Lafayette’s city and parish councils made minor changes to the administration’s budget, approving the mayor-president’s spending plan and revenue projections unanimously.
The roles have reversed from the 2020 budget cycle, and now the City Council ought to play budget hawk.
Too many of the proposed projects deliver questionable returns, create unfunded maintenance liabilities, and inexplicably use parish dollars to pay for city responsibilities.
It’s clear most locals think stormwater management is our most pressing need. But do you think we’re on the right track? Is Lafayette tackling rising waters the right way?
Here’s a selection of items on the agendas for this week’s meetings of the City and Parish councils.
Some controversial items are up for consideration this week, like declaring a new Willow Street jail a public necessity and calling a charter commission to examine further changes to Lafayette’s home rule charter.
The two houses finally approved a tediously crafted conference report on a $5 billion capital outlay bill for next year’s bricks, mortar and cement projects.
Most of the Protect the City Committee’s attention has been focused on how consolidation isn’t working for the city. But consolidation is hurting not just the city but the rest of the parish as well.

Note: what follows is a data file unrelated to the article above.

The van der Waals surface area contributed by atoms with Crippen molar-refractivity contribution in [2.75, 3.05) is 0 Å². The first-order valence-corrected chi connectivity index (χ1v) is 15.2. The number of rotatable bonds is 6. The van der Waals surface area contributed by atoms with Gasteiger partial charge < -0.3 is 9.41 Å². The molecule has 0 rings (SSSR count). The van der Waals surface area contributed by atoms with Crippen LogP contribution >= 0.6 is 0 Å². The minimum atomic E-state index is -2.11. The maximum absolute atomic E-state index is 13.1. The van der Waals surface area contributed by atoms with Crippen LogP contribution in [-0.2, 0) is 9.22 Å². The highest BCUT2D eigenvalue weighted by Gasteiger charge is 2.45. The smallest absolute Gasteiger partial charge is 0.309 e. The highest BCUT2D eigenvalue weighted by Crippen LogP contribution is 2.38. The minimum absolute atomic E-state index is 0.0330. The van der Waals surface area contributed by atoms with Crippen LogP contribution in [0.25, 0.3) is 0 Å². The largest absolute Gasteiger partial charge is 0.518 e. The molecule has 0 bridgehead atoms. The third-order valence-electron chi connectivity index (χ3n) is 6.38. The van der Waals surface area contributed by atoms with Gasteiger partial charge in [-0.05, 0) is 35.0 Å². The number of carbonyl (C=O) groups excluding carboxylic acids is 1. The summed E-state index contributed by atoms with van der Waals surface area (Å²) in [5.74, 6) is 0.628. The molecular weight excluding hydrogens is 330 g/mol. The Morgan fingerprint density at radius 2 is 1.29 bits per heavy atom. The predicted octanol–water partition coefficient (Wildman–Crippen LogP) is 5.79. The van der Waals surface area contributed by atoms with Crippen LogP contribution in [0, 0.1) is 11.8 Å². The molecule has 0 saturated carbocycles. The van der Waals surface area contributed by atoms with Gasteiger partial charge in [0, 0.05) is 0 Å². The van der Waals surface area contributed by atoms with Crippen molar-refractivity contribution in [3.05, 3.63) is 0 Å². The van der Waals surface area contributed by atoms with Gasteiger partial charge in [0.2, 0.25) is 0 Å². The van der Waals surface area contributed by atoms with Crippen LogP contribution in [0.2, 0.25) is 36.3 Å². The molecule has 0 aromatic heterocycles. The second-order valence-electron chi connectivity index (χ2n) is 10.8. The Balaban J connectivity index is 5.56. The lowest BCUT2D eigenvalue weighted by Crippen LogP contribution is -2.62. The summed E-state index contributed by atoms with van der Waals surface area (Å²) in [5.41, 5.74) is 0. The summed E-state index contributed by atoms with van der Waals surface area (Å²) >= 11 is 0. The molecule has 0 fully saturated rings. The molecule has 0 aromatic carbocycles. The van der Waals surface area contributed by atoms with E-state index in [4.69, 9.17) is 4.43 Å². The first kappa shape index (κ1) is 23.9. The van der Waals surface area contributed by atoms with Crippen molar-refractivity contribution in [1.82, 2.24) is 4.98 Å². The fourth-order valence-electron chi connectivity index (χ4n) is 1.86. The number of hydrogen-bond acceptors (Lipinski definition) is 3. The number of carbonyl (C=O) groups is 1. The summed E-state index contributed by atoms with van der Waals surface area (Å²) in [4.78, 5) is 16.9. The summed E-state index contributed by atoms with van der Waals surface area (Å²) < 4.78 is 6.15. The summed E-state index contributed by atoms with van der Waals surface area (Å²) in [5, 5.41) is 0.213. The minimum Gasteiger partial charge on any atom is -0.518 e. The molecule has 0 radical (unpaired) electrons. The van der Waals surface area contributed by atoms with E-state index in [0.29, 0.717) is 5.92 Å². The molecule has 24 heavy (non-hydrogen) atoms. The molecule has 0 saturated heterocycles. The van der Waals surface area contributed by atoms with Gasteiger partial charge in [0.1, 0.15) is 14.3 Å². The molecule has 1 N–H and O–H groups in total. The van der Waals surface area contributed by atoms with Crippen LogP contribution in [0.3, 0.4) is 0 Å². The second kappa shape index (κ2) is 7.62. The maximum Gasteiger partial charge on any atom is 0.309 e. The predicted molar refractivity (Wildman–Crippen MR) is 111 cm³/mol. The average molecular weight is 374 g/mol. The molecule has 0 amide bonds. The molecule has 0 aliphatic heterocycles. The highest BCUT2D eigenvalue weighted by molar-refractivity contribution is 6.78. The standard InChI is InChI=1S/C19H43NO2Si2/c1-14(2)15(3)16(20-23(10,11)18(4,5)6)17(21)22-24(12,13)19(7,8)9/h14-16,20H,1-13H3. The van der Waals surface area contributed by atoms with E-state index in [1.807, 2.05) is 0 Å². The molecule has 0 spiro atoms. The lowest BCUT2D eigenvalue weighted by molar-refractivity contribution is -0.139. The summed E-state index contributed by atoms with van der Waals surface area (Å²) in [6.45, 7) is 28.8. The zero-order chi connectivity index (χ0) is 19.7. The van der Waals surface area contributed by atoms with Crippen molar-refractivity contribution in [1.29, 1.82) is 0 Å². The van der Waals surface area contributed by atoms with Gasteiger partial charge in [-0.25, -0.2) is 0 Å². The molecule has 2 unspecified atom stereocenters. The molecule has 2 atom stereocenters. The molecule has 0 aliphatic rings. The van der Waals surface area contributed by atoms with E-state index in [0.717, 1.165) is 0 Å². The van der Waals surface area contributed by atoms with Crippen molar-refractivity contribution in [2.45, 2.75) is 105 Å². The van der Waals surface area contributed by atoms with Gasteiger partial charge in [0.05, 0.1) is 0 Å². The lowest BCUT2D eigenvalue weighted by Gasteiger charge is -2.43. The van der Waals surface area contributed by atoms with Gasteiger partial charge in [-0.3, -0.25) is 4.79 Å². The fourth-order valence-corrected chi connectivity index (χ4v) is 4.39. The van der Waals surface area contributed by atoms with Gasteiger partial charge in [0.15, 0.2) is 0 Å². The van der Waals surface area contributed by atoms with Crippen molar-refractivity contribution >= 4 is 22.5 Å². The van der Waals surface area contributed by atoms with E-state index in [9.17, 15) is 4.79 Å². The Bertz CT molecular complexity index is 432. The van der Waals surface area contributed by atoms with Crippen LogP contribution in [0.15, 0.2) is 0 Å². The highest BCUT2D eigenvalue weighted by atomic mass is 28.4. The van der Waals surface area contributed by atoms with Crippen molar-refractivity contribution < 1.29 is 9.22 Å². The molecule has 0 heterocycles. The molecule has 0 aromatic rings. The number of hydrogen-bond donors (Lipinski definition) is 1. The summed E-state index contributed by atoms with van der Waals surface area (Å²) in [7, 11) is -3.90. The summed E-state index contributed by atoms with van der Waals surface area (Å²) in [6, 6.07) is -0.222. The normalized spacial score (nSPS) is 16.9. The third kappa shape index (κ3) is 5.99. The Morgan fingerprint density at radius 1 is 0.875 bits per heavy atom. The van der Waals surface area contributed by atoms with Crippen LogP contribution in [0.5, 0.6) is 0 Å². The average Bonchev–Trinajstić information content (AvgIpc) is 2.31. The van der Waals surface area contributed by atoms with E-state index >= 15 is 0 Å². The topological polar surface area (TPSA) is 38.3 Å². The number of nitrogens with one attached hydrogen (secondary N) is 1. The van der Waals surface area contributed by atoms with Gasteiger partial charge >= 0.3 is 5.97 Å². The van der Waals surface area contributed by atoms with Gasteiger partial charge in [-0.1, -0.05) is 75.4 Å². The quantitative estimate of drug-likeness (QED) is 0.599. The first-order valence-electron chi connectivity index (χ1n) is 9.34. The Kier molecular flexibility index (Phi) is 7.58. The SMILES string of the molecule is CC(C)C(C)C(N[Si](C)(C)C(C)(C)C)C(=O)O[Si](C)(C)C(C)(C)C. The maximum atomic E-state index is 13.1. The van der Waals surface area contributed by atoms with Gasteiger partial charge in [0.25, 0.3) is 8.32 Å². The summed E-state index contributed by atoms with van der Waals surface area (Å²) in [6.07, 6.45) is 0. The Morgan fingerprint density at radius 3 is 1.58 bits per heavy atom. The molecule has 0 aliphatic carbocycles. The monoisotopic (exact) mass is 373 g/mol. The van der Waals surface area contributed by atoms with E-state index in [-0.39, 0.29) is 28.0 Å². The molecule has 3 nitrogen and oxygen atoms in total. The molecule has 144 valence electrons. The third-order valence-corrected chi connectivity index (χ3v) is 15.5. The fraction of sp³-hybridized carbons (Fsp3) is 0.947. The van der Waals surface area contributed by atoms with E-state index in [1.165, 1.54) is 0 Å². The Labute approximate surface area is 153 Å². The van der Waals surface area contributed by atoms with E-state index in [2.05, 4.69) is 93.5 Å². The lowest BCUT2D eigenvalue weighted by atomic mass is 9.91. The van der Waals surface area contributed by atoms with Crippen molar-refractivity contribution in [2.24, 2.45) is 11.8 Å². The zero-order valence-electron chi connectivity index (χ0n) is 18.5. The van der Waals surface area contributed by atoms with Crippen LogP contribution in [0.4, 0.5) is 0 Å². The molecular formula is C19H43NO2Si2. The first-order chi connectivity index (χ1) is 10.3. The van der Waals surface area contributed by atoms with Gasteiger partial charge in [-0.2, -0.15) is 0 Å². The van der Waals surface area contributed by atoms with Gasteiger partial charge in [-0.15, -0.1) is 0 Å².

Since consolidation, the city of Lafayette has spent more than $100 million propping up the parish’s perpetually faltering finances. $100 million can buy a lot of opportunity.
The administration took advantage of emergency declarations made by LCG and the state to push the appropriations through. Now it’s got a pool of funding that can be deployed without going to bid, just ahead of hurricane season.
On the docket for Tuesday night’s council meetings are approval for more drainage projects, a request to increase the LUS Fiber director’s salary, a report on police training, a request for another restoration tax abatement, and more.
On the docket for the next city and parish council meetings are increased costs for LUS, budgeting the new LUS Fiber director’s salary, more drainage projects and a reprieve for some restaurant permit holders.